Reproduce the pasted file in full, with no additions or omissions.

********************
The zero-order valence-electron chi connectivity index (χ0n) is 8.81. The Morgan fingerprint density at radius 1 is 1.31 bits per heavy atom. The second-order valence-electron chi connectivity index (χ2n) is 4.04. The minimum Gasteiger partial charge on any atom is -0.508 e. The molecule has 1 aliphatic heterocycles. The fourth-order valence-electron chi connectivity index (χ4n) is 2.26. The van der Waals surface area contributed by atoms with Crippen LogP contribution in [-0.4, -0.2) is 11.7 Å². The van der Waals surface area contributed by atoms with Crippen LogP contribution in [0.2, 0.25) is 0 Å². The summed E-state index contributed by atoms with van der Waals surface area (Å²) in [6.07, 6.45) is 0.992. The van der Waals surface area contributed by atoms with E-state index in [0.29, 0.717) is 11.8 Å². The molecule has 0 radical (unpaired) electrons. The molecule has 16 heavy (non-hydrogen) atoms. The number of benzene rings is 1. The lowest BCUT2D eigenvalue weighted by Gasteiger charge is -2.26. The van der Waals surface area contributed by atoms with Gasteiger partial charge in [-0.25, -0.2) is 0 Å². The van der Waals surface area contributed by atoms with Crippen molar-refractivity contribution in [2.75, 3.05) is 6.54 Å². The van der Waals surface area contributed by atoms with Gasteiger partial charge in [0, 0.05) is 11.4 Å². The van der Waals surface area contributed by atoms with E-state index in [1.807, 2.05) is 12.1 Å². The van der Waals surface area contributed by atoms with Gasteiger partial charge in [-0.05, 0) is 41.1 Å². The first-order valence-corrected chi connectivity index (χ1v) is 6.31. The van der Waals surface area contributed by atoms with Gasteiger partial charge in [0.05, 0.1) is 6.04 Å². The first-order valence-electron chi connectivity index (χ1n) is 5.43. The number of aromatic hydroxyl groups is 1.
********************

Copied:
The zero-order valence-electron chi connectivity index (χ0n) is 8.81. The Morgan fingerprint density at radius 1 is 1.31 bits per heavy atom. The second-order valence-electron chi connectivity index (χ2n) is 4.04. The minimum Gasteiger partial charge on any atom is -0.508 e. The molecule has 1 aliphatic heterocycles. The fourth-order valence-electron chi connectivity index (χ4n) is 2.26. The van der Waals surface area contributed by atoms with Crippen LogP contribution in [-0.4, -0.2) is 11.7 Å². The van der Waals surface area contributed by atoms with Crippen LogP contribution in [0.2, 0.25) is 0 Å². The summed E-state index contributed by atoms with van der Waals surface area (Å²) in [6.07, 6.45) is 0.992. The van der Waals surface area contributed by atoms with E-state index in [0.29, 0.717) is 11.8 Å². The molecule has 0 radical (unpaired) electrons. The molecule has 16 heavy (non-hydrogen) atoms. The number of benzene rings is 1. The lowest BCUT2D eigenvalue weighted by Gasteiger charge is -2.26. The van der Waals surface area contributed by atoms with Gasteiger partial charge in [-0.25, -0.2) is 0 Å². The van der Waals surface area contributed by atoms with Crippen molar-refractivity contribution in [2.75, 3.05) is 6.54 Å². The van der Waals surface area contributed by atoms with Gasteiger partial charge in [0, 0.05) is 11.4 Å². The van der Waals surface area contributed by atoms with E-state index in [1.807, 2.05) is 12.1 Å². The van der Waals surface area contributed by atoms with Gasteiger partial charge in [-0.05, 0) is 41.1 Å². The first-order valence-corrected chi connectivity index (χ1v) is 6.31. The van der Waals surface area contributed by atoms with Gasteiger partial charge in [0.05, 0.1) is 6.04 Å². The first-order valence-electron chi connectivity index (χ1n) is 5.43. The number of aromatic hydroxyl groups is 1.